• In geodesy, a reference ellipsoid is a mathematically-defined surface that approximates the geoid, the truer figure of the Earth, or other planetary body. Because of their relative simplicity, reference ellipsoids are used as a preferred surface on which geodetic network computations are performed and point coordinates such as latitude, longitude, and elevation are defined.

So we have defined two possible candidates for how to establish solid body reference surface, or as it's sometimes called, particularly when in reference to the mean sea levels, the vertical datum. For establishing the reference surface by using the ellipsoid method, this can be further differentiated to those measured over a local, or global area of the celestial body's surface:

      Reference surface methods

      The Geoid, a globally best fitting ellipsoid, and a regionally or locally best fitting ellipsoid, for a chosen region.

OK, so we have established possible methods, possible areas over which they apply, and we've also learned a bit on the terminology used. But how does this translate to actual uses on celestial bodies of our Solar system? This is what I was able to find out;

Zero elevation on Mars

Since Mars has no oceans and hence no 'sea level', it is convenient to define an arbitrary zero-elevation level or "datum" for mapping the surface. The datum for Mars is arbitrarily defined in terms of a constant atmospheric pressure. During the Mariner 9 mission, this was chosen as 610.5 Pa (6.105 mbar), on the basis that below this pressure liquid water can never be stable (i.e., the triple point of water is at this pressure). This value is only 0.6% of the pressure at sea level on Earth, which forms the zero elevation datum for our planet. Note that the choice of this value does not mean that liquid water does exist below this elevation, just that it could were the temperature to exceed 273.16 K.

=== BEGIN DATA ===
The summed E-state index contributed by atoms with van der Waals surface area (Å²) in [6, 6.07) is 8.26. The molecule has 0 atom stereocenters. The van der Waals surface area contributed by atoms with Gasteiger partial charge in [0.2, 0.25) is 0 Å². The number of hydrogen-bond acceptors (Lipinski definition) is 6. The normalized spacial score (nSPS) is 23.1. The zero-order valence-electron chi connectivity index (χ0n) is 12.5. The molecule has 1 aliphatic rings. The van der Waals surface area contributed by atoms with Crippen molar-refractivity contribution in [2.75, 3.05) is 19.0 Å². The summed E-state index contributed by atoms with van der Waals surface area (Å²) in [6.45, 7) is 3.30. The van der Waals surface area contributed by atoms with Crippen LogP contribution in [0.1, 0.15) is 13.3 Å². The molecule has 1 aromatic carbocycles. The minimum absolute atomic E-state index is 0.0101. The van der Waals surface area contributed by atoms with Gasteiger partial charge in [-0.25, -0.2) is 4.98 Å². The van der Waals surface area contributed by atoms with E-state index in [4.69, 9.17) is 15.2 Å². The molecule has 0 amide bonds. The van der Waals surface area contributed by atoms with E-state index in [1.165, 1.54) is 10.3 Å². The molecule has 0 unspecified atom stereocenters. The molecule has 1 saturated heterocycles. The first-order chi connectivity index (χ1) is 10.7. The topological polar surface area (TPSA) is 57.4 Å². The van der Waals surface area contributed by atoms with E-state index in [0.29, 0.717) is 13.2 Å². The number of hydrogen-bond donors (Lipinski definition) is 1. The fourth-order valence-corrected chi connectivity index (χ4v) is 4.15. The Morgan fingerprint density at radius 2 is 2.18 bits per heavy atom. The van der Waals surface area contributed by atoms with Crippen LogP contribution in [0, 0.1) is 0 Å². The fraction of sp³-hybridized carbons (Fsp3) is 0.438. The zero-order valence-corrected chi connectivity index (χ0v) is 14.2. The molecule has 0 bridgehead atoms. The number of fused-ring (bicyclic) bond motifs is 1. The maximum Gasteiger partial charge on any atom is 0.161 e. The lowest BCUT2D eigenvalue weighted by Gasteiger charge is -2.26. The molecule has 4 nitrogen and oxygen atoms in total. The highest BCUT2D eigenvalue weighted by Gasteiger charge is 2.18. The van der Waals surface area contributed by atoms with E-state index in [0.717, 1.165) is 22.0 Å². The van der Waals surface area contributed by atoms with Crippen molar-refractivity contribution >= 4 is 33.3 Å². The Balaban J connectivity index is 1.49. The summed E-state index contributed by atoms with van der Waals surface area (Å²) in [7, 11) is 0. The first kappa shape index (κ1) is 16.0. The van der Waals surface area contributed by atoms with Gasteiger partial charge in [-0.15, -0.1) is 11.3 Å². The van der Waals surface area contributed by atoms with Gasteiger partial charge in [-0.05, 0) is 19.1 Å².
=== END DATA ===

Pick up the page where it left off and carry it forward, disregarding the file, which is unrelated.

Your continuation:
Mars elevation map

Quoted excerpt source and Mars elevation map above: Wikipedia on Geography of Mars

Wikipedia is however a bit outdated and more recently, the data from the Mars Orbiting Laser Altimeter (MOLA) of the NASA's Mars Global Surveyor and a spherical-harmonic representation of an equipotential surface is recommended to be used as the reference for elevations by the Mars geodesy / cartography working group. MOLA transmits infrared laser pulses towards the Martian surface at a rate of 10 times per second, to produce a highly detailed map of the surface. This is an excerpt from Mars geodesy / cartography working group recommendations on Mars cartographic constants and coordinate systems (PDF):

MOLA topographic model will be used for accurate projection of images and other remote-sensing data onto the planet, and a spherical-harmonic representation of an equipotential surface will be used as the reference for elevations.

      Mars MOLA Tracks

      Mars Orbiting Laser Altimeter (MOLA) Tracks

Zero elevation on the Moon

According to dr. Simon O'Toole from the Australian Astronomical Observatory, a similar instrument to the one employed to map elevation of Mars was used by NASA's Lunar Reconnaissance Orbiter spacecraft to provide a precise topographic model of the Moon.

Because it has no ocean or significant atmosphere, the zero elevation point of the Moon is the average diameter.

   enter image description here